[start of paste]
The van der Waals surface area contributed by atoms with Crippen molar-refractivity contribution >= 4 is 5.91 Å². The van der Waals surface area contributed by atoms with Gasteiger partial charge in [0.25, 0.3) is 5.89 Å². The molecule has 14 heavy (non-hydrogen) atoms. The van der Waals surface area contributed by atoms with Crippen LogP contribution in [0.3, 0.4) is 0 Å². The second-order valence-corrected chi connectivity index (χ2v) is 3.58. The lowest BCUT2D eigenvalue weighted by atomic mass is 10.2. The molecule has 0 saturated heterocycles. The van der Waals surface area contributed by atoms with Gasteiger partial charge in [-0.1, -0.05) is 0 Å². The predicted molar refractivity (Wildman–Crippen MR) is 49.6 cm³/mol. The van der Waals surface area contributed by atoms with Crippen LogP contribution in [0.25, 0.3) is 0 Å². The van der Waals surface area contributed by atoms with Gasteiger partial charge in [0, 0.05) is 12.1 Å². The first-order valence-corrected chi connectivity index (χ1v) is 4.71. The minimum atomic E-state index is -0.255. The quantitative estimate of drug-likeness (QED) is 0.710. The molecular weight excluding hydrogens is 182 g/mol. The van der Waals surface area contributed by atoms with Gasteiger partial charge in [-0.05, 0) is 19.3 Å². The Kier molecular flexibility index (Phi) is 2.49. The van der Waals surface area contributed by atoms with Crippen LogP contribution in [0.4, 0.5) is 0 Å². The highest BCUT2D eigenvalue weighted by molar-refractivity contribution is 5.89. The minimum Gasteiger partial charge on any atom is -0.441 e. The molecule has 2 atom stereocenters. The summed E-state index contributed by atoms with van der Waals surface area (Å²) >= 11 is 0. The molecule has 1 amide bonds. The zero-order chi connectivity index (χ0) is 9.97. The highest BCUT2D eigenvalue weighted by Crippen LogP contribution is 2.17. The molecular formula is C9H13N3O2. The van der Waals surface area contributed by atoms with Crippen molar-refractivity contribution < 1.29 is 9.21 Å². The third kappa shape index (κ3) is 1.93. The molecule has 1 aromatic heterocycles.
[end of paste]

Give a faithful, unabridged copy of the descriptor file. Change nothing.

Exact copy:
The van der Waals surface area contributed by atoms with Crippen molar-refractivity contribution >= 4 is 5.91 Å². The van der Waals surface area contributed by atoms with Gasteiger partial charge in [0.25, 0.3) is 5.89 Å². The molecule has 14 heavy (non-hydrogen) atoms. The van der Waals surface area contributed by atoms with Crippen LogP contribution in [0.3, 0.4) is 0 Å². The second-order valence-corrected chi connectivity index (χ2v) is 3.58. The lowest BCUT2D eigenvalue weighted by atomic mass is 10.2. The molecule has 0 saturated heterocycles. The van der Waals surface area contributed by atoms with Gasteiger partial charge in [-0.1, -0.05) is 0 Å². The predicted molar refractivity (Wildman–Crippen MR) is 49.6 cm³/mol. The van der Waals surface area contributed by atoms with Crippen LogP contribution in [0.25, 0.3) is 0 Å². The van der Waals surface area contributed by atoms with Gasteiger partial charge in [0, 0.05) is 12.1 Å². The first-order valence-corrected chi connectivity index (χ1v) is 4.71. The minimum atomic E-state index is -0.255. The quantitative estimate of drug-likeness (QED) is 0.710. The molecular weight excluding hydrogens is 182 g/mol. The van der Waals surface area contributed by atoms with Gasteiger partial charge in [-0.05, 0) is 19.3 Å². The Kier molecular flexibility index (Phi) is 2.49. The van der Waals surface area contributed by atoms with Crippen LogP contribution in [0.4, 0.5) is 0 Å². The highest BCUT2D eigenvalue weighted by molar-refractivity contribution is 5.89. The minimum Gasteiger partial charge on any atom is -0.441 e. The molecule has 2 atom stereocenters. The summed E-state index contributed by atoms with van der Waals surface area (Å²) >= 11 is 0. The molecule has 1 amide bonds. The zero-order chi connectivity index (χ0) is 9.97. The highest BCUT2D eigenvalue weighted by Crippen LogP contribution is 2.17. The molecular formula is C9H13N3O2. The van der Waals surface area contributed by atoms with Crippen molar-refractivity contribution < 1.29 is 9.21 Å². The third kappa shape index (κ3) is 1.93. The molecule has 1 aromatic heterocycles.